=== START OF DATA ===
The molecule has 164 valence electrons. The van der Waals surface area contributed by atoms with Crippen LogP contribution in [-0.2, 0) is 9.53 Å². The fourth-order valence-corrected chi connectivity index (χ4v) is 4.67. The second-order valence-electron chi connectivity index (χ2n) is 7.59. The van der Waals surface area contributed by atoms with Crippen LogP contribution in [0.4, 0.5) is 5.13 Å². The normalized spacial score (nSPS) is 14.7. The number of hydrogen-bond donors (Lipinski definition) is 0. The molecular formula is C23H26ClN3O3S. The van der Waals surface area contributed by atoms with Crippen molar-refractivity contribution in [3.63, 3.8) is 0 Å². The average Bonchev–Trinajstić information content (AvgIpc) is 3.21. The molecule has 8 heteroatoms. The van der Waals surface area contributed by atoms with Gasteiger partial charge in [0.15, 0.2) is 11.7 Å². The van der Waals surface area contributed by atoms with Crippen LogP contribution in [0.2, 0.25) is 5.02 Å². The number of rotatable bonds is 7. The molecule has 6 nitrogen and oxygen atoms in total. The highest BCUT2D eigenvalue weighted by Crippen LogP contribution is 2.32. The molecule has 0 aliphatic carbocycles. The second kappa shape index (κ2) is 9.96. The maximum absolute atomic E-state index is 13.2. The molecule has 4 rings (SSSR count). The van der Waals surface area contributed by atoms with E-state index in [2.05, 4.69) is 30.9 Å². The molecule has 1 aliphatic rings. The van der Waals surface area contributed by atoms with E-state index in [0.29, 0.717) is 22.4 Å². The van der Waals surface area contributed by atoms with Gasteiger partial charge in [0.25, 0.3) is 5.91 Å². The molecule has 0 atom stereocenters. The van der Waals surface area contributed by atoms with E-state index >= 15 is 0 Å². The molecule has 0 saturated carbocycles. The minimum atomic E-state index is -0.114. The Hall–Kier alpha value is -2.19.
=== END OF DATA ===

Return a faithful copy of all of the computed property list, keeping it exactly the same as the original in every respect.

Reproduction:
The molecule has 164 valence electrons. The van der Waals surface area contributed by atoms with Crippen LogP contribution in [-0.2, 0) is 9.53 Å². The fourth-order valence-corrected chi connectivity index (χ4v) is 4.67. The second-order valence-electron chi connectivity index (χ2n) is 7.59. The van der Waals surface area contributed by atoms with Crippen LogP contribution in [0.4, 0.5) is 5.13 Å². The normalized spacial score (nSPS) is 14.7. The number of hydrogen-bond donors (Lipinski definition) is 0. The molecular formula is C23H26ClN3O3S. The van der Waals surface area contributed by atoms with Crippen molar-refractivity contribution in [3.63, 3.8) is 0 Å². The average Bonchev–Trinajstić information content (AvgIpc) is 3.21. The molecule has 8 heteroatoms. The van der Waals surface area contributed by atoms with Gasteiger partial charge in [0.15, 0.2) is 11.7 Å². The van der Waals surface area contributed by atoms with Crippen LogP contribution in [0.2, 0.25) is 5.02 Å². The number of rotatable bonds is 7. The molecule has 6 nitrogen and oxygen atoms in total. The highest BCUT2D eigenvalue weighted by Crippen LogP contribution is 2.32. The molecule has 0 aliphatic carbocycles. The second kappa shape index (κ2) is 9.96. The maximum absolute atomic E-state index is 13.2. The molecule has 4 rings (SSSR count). The van der Waals surface area contributed by atoms with E-state index in [2.05, 4.69) is 30.9 Å². The molecule has 1 aliphatic rings. The van der Waals surface area contributed by atoms with E-state index in [0.29, 0.717) is 22.4 Å². The van der Waals surface area contributed by atoms with Gasteiger partial charge in [0.25, 0.3) is 5.91 Å². The molecule has 0 atom stereocenters. The van der Waals surface area contributed by atoms with E-state index >= 15 is 0 Å². The molecule has 0 saturated carbocycles. The minimum atomic E-state index is -0.114. The Hall–Kier alpha value is -2.19.